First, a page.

Little or nothing about the continued spread of COVID-19 in the US makes sense to me. I can’t quite imagine why or how Virginia manages to have 1000 new cases a day, week in and week out. Ditto for 300-a-day in Fairfax County, or 4 to 5 a day in Vienna (ZIP 22180).
For viral epidemics, I understand explosive “exponential” case growth. I understand the disease fading away. But this is one where it’s just kind of hanging out. Where, aside from mask use and literal isolation from the rest of the world, there seems to be little to explain which countries are hard-hit and which have fully recovered.
Take the chaotic re-opening of retail establishments in Wisconsin. That’s sort of an “acid test” for what we think we know. There, the Supreme Court struck down all restrictions, all at once. The Governor of that state described the result as a “wild west” situation. There was a lot of press coverage of the resulting “party down” atmosphere showing crowded bars and restaurants full of non-masked younger patrons.
Clearly, this was nobody’s idea of a safe way to re-open businesses. And there were widespread predictions that this would lead to a spike in cases.
Because? Because, logically, if social distancing is necessary to prevent the spread of disease, then breaking all those social distancing rules, in a big way, ought to lead to an uptick in infections.
As a matter of logic, you can’t believe in one and not the other. Unless you belive in luck, magic, divine intervention, or maybe that other factors are driving the actual transmission of disease.
Four weeks after than 5/13/2020 Wisconsin Supreme Court decision, here’s what you don’t see reported. Because, by conventional wisdom, there’s no story here. No uptick, no vast surge in new cases, hospitalizations deaths. Nothing. Bupkis. Zip.
Source: New York Times accessed 6/7/2020.
Just … business as usual. At least, that’s what I get from that graph, by eye. A mild upward trend in new cases continued, after the wild west scenes. Until it didn’t. And daily new cases began to fall, some time prior to June 1.
I think this is a huge story. The headline should read “massive violation of social distancing guidelines has no impact in Wisconsin”. To me, with my generally scientific bent, that’s big news. But not to the average person, I guess.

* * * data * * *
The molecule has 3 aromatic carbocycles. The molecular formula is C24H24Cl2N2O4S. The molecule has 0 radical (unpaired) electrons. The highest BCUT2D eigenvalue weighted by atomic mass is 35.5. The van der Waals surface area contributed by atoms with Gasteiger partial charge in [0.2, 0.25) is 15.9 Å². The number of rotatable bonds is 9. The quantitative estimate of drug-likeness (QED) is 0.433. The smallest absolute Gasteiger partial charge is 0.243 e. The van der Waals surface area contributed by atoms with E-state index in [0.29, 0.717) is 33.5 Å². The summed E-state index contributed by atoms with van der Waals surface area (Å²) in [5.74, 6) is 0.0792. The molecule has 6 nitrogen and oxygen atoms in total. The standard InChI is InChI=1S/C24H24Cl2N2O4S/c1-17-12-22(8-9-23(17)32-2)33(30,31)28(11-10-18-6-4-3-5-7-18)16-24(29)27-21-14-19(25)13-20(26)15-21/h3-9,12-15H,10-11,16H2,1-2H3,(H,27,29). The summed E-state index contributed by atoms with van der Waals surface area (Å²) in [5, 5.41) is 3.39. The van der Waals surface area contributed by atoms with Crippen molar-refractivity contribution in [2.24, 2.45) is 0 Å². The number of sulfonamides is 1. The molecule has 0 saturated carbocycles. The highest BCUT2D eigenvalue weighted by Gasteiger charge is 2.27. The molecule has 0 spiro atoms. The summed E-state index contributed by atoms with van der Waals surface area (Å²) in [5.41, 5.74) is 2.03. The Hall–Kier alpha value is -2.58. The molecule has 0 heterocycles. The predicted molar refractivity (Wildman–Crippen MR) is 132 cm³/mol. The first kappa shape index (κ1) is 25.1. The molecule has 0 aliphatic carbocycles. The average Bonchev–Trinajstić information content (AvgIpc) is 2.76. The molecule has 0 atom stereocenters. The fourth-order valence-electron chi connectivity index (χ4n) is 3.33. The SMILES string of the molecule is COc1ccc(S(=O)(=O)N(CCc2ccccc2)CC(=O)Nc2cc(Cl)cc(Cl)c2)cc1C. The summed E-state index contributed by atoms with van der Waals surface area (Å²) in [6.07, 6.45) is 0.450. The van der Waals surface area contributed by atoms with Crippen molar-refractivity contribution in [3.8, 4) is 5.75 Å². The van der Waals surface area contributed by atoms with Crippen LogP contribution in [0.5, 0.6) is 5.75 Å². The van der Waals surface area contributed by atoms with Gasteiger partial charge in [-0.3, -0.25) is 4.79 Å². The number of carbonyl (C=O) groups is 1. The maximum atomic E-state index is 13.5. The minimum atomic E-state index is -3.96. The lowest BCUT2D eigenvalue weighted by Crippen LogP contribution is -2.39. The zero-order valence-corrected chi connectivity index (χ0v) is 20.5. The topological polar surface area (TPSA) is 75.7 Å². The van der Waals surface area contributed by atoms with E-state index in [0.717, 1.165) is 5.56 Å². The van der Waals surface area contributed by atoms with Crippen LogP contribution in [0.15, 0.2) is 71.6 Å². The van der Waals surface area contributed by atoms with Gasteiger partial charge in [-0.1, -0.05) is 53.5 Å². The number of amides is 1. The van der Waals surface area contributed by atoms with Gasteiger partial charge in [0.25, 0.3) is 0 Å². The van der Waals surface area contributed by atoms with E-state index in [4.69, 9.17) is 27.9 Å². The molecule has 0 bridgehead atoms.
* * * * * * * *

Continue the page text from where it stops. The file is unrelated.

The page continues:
It’s tough to say just how massive a violation of social distancing actually occurred. But if you’re going to wag your collective fingers at the Cheeseheads over it, I think that, by rights, you have to admit that you were wrong. Not that this was a smart thing to do, or a good gamble on their part. But the fact is, wrong is wrong. And the idea of massive negative fallout from the chaotic and all-at-once removal of restrictions — that was wrong.
Just for a contrast, ask what they did wrong in Utah? And the answer is, nobody knows. For the first month of their slow, measured, planned re-opening, nothing happened. That’s from May 1 to June 1. Now, new cases are spiking upwards. And, these are dispersed state-wide — this isn’t the result of a few events (e.g., a meatpacking plant or similar).
Source: New York Times.
Meanwhile, in Virginia, as I continue to report, a similarly measured re-opening strategy has had no discernible impact.
The bottom line is that for a person with some scientific training, looking for cause and effect, this is an unsolvable puzzle. The awful part being, of course, that if you can’t tell what you’re doing wrong, then you can’t fix it. You take whatever precautions seem reasonable to you. With no firm evidence basis for doing that. And, otherwise, you just live with this seemingly random disease, until such time as a vaccine is produced and distributed.